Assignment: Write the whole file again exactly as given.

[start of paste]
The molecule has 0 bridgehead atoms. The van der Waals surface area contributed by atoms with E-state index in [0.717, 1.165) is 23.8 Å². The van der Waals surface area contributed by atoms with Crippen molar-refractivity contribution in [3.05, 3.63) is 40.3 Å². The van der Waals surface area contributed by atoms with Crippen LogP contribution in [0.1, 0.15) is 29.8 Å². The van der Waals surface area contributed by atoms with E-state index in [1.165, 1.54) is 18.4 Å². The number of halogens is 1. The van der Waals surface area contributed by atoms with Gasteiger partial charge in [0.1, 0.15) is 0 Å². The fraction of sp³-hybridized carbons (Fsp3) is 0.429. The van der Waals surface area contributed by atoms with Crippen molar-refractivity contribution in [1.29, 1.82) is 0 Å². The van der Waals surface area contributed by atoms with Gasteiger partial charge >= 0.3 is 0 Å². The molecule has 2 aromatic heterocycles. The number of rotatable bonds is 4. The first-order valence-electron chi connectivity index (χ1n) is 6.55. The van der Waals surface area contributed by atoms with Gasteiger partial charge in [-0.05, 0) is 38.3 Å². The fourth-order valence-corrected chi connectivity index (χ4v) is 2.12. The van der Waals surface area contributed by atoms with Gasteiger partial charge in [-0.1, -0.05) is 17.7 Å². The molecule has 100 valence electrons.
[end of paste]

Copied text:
The molecule has 0 bridgehead atoms. The van der Waals surface area contributed by atoms with E-state index in [0.717, 1.165) is 23.8 Å². The van der Waals surface area contributed by atoms with Crippen molar-refractivity contribution in [3.05, 3.63) is 40.3 Å². The van der Waals surface area contributed by atoms with Crippen LogP contribution in [0.1, 0.15) is 29.8 Å². The van der Waals surface area contributed by atoms with E-state index in [1.165, 1.54) is 18.4 Å². The number of halogens is 1. The van der Waals surface area contributed by atoms with Gasteiger partial charge in [0.1, 0.15) is 0 Å². The fraction of sp³-hybridized carbons (Fsp3) is 0.429. The van der Waals surface area contributed by atoms with Crippen molar-refractivity contribution in [1.29, 1.82) is 0 Å². The van der Waals surface area contributed by atoms with Gasteiger partial charge >= 0.3 is 0 Å². The molecule has 2 aromatic heterocycles. The number of rotatable bonds is 4. The first-order valence-electron chi connectivity index (χ1n) is 6.55. The van der Waals surface area contributed by atoms with Gasteiger partial charge in [-0.05, 0) is 38.3 Å². The fourth-order valence-corrected chi connectivity index (χ4v) is 2.12. The van der Waals surface area contributed by atoms with Gasteiger partial charge in [-0.1, -0.05) is 17.7 Å². The molecule has 100 valence electrons.